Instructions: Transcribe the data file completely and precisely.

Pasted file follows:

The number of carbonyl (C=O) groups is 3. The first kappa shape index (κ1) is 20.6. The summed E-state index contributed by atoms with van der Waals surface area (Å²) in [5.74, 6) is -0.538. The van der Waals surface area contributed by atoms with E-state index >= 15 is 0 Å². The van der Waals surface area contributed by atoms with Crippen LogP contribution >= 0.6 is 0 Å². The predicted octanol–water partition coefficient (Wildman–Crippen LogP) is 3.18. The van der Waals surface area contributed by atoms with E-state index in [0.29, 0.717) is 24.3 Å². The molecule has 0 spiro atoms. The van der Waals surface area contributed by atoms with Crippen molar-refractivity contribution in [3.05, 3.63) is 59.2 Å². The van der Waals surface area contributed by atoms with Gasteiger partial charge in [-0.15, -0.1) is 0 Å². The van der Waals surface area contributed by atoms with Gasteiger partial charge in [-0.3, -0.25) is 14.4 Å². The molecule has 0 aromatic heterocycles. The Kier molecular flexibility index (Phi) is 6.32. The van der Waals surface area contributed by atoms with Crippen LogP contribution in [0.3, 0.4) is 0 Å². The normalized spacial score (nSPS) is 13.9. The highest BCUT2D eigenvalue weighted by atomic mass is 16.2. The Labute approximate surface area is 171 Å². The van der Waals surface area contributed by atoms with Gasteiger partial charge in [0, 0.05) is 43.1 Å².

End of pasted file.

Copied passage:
The number of carbonyl (C=O) groups is 3. The first kappa shape index (κ1) is 20.6. The summed E-state index contributed by atoms with van der Waals surface area (Å²) in [5.74, 6) is -0.538. The van der Waals surface area contributed by atoms with E-state index >= 15 is 0 Å². The van der Waals surface area contributed by atoms with Crippen LogP contribution >= 0.6 is 0 Å². The predicted octanol–water partition coefficient (Wildman–Crippen LogP) is 3.18. The van der Waals surface area contributed by atoms with E-state index in [0.29, 0.717) is 24.3 Å². The molecule has 0 spiro atoms. The van der Waals surface area contributed by atoms with Crippen molar-refractivity contribution in [3.05, 3.63) is 59.2 Å². The van der Waals surface area contributed by atoms with Gasteiger partial charge in [-0.15, -0.1) is 0 Å². The van der Waals surface area contributed by atoms with Gasteiger partial charge in [-0.3, -0.25) is 14.4 Å². The molecule has 0 aromatic heterocycles. The Kier molecular flexibility index (Phi) is 6.32. The van der Waals surface area contributed by atoms with Crippen LogP contribution in [0.3, 0.4) is 0 Å². The normalized spacial score (nSPS) is 13.9. The highest BCUT2D eigenvalue weighted by atomic mass is 16.2. The Labute approximate surface area is 171 Å². The van der Waals surface area contributed by atoms with Gasteiger partial charge in [0, 0.05) is 43.1 Å².